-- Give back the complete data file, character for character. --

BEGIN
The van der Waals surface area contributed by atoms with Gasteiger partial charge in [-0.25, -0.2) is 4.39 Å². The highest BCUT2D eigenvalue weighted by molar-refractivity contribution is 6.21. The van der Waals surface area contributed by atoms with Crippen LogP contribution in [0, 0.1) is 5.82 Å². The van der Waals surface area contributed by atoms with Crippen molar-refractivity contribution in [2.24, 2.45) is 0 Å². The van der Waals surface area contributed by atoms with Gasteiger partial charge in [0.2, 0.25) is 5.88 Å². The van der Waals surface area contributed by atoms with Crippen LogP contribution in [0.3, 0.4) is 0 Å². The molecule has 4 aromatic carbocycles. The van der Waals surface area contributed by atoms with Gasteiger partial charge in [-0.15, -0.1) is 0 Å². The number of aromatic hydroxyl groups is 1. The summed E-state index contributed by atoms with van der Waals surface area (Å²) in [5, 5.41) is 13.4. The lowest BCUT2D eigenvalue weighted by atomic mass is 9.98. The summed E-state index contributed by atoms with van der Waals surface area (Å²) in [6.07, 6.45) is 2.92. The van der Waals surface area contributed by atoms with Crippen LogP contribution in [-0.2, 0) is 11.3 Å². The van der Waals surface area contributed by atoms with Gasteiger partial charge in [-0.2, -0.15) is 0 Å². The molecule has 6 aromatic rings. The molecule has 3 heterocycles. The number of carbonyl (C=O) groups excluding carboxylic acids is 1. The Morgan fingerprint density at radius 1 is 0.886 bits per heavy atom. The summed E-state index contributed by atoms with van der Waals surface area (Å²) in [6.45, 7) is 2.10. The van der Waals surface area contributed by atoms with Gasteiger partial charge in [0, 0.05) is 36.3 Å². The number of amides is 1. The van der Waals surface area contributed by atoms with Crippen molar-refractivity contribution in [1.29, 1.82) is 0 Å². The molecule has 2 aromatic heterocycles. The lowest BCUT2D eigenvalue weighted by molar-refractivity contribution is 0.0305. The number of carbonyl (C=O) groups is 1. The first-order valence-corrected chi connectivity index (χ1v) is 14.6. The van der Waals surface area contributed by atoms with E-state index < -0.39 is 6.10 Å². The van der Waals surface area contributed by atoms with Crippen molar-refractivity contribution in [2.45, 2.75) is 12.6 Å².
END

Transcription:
The van der Waals surface area contributed by atoms with Gasteiger partial charge in [-0.25, -0.2) is 4.39 Å². The highest BCUT2D eigenvalue weighted by molar-refractivity contribution is 6.21. The van der Waals surface area contributed by atoms with Crippen LogP contribution in [0, 0.1) is 5.82 Å². The van der Waals surface area contributed by atoms with Crippen molar-refractivity contribution in [2.24, 2.45) is 0 Å². The van der Waals surface area contributed by atoms with Gasteiger partial charge in [0.2, 0.25) is 5.88 Å². The van der Waals surface area contributed by atoms with Crippen LogP contribution in [0.3, 0.4) is 0 Å². The molecule has 4 aromatic carbocycles. The van der Waals surface area contributed by atoms with Gasteiger partial charge in [-0.15, -0.1) is 0 Å². The number of aromatic hydroxyl groups is 1. The summed E-state index contributed by atoms with van der Waals surface area (Å²) in [5, 5.41) is 13.4. The lowest BCUT2D eigenvalue weighted by atomic mass is 9.98. The summed E-state index contributed by atoms with van der Waals surface area (Å²) in [6.07, 6.45) is 2.92. The van der Waals surface area contributed by atoms with Crippen LogP contribution in [-0.2, 0) is 11.3 Å². The van der Waals surface area contributed by atoms with Gasteiger partial charge in [-0.2, -0.15) is 0 Å². The molecule has 6 aromatic rings. The molecule has 3 heterocycles. The number of carbonyl (C=O) groups excluding carboxylic acids is 1. The Morgan fingerprint density at radius 1 is 0.886 bits per heavy atom. The summed E-state index contributed by atoms with van der Waals surface area (Å²) in [6.45, 7) is 2.10. The van der Waals surface area contributed by atoms with Gasteiger partial charge in [0, 0.05) is 36.3 Å². The number of amides is 1. The van der Waals surface area contributed by atoms with Crippen molar-refractivity contribution in [1.29, 1.82) is 0 Å². The molecule has 2 aromatic heterocycles. The lowest BCUT2D eigenvalue weighted by molar-refractivity contribution is 0.0305. The number of carbonyl (C=O) groups is 1. The first-order valence-corrected chi connectivity index (χ1v) is 14.6. The van der Waals surface area contributed by atoms with E-state index < -0.39 is 6.10 Å². The van der Waals surface area contributed by atoms with Crippen molar-refractivity contribution in [2.45, 2.75) is 12.6 Å².